Physics 608 Syllabus
Fall 2015
INSTRUCTOR: 
Arlette Baljon, phone: 42051, office: Physics136 
TEXT: 
"Classical Mechanics", H. Goldstein, C. Poole, J. Safko –3^{rd} ed. (Allison Wesley, New York 2001) 
OTHER TEXTS: 
“Classical Dynamics of Particles and Systems", J. B. Marion, S. T. Thornton, 4th ed. (Hartcourt College Publishers) “Nonlinear Dynamics and Chaos”, S. H. Strogatz (Perseus Press, Boston 2000) 
OUTLINE: 
Motion of a single particle and a system of particles: free and constraint. Dissipative Forces. Variational Principles, Lagrange’s and Hamilton Equations. Cyclic Coordinates and Conservation Theorems. Canonical Transformations and HamiltonJacobi Method. The Central Force Problem and Planetary Motion. Finite and Infinite Rotations, Euler Angles, and the Coriolis Effect. Coupled Oscillators and Normal Coordinates. The Damped Driven Pendulum and Josephson Junction. Classical Chaos, Strange Attractors, and the KAM Theorem. Bifurcations, Liaponov Exponents, and Poincare Maps. Fractals. 
PREREQUISITES: 
Physics 340B and 350. Students must satisfy course prerequisites (or their equivalents). Graduate standing or permission from instructor. 
OFFICE HOURS: 
Monday and Wednesday 13.0014.00 and by appointment. 
HOMEWORK: 
Weekly reading assignments. A short quiz will be given in class. You will earn 1 point if you have more than 50% right. Lowest score will be dropped. 
PROBLEM SOLVING: 
Class time will be used for problem solving sessions on Aug 27, Sept 8, 15 , 22, 29; Oct 13, 22, 29; Nov 5, 12 or 17; Dec 1, 10. 
COMPUTATIONAL PROBLEMS 
Two sets of computational problems will be handed out. 
EXAMS: 
A midterm and a final exam. An equation sheet is allowed, written on two sides.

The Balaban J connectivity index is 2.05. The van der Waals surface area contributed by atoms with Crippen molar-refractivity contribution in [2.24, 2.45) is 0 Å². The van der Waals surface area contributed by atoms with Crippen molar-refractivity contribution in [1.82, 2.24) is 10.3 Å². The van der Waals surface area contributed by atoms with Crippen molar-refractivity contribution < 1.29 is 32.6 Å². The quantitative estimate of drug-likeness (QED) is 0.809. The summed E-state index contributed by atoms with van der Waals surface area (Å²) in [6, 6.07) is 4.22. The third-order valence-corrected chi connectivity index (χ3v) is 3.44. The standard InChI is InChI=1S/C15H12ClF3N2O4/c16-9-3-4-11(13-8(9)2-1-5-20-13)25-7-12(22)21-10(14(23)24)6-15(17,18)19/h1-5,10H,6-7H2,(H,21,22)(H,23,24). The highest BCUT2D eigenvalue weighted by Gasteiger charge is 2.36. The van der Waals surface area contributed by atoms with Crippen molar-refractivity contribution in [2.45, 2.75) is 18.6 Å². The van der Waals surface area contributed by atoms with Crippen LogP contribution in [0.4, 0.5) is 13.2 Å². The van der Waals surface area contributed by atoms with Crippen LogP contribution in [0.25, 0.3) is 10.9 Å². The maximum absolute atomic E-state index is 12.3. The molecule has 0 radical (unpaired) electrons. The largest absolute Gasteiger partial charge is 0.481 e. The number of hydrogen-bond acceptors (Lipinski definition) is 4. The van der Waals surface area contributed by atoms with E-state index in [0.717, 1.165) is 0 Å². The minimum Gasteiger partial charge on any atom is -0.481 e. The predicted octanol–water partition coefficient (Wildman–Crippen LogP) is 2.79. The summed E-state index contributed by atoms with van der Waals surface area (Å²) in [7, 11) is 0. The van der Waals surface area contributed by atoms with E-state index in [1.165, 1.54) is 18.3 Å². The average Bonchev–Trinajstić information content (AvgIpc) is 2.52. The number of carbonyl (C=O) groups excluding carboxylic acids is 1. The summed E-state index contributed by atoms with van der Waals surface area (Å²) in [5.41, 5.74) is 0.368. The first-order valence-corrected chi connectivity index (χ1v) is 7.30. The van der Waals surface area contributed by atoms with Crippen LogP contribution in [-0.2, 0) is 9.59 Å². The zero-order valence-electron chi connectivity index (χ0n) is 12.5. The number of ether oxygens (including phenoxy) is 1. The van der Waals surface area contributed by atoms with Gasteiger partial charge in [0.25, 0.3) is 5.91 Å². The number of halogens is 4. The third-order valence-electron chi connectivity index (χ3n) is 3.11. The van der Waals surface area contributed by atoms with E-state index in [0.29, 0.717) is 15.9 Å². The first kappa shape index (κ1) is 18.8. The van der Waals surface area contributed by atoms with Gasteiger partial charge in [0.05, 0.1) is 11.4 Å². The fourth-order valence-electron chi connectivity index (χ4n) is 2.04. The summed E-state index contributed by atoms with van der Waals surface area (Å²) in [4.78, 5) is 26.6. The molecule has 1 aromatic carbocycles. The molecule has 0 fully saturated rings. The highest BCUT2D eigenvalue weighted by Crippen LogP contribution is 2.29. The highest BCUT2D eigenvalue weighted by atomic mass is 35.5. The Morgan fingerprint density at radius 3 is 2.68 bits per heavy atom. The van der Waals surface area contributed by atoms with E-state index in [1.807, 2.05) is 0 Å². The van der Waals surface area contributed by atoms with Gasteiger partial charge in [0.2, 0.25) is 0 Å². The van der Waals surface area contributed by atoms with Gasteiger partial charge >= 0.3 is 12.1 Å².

GRADES: 
A total of 100 points can be earned. 10 for reading quizzes, 20 total for computational problems, 28 points for the midterm and 42 for the final. A 90 points; A^{} 86 points; B^{+} 79 points; B 75 points; B^{} 71 points; C^{+} 64 points; C 60 points; C^{} 56 points. 
Reading Assignments: 
Goldstein 
Lecture on material 
September 2 
Chap 1, All 
Aug 24 and 31 
September 14 
Chap 2, All 
Sept 9 
September 21 
Chap 3, Sections 1,2,3,4,5,6,7 
Sept 16 
September 30 
Chap 3, Section 8 and Chap 4, Sections 1,2,3,4 
Sept 28 
October 7 
Chap 4, Sections 6,7,8,9,10 
Oct 5 
October 21 
Chap 6, Sections 1,2,3,4 
Oct 12 and 19 
October 28 
Chap 6, Sections 5,6 
Oct 26 
November 4 
Chap 8, Sections 1,2,3,5,6 
Nov 2 
November 16 
Chap 9, Sections 1,2,3,4 
Nov 9 
November 23 
Chap 10, Sections 1,2,3,4,5,6 COMPUTATIONAL PROBLEMSET 1 DUE 
Nov 18 
December 7 
Chap 11, Sections 1,2,3,4,5,6 
Nov 30 and Dec 2 
December 20 at noon 
COMPUTATIONAL PROBLEM SET 2 DUE 

There will be no class on Sept 23, Nov 11, and Dec 9. Students are encouraged to work on the computational problems instead.
Exams: 


Oct 14 
Midterm 
Chapters 14 (see reading assignments for covered material) 
Dec 14 (15.3017.30) 
Final 
Chapters 6,8,9,10, and 11 (see reading assignments for covered material) 
Outcomes: Upon completion of the course students should be able to:
1) Explain and apply the concepts of classical mechanics both qualitatively and quantitatively.
2) Identify what equations are needed to analyze a physical question, including those not previously seen.
3) Recognize the connections between topics discussed in this Classical Mechanics class and other classes taken as part of the curriculum.
4) Analyze experiments performed using simple computer simulations.
5) Recognize how the knowledge obtained in this class can be of use in their future professional live.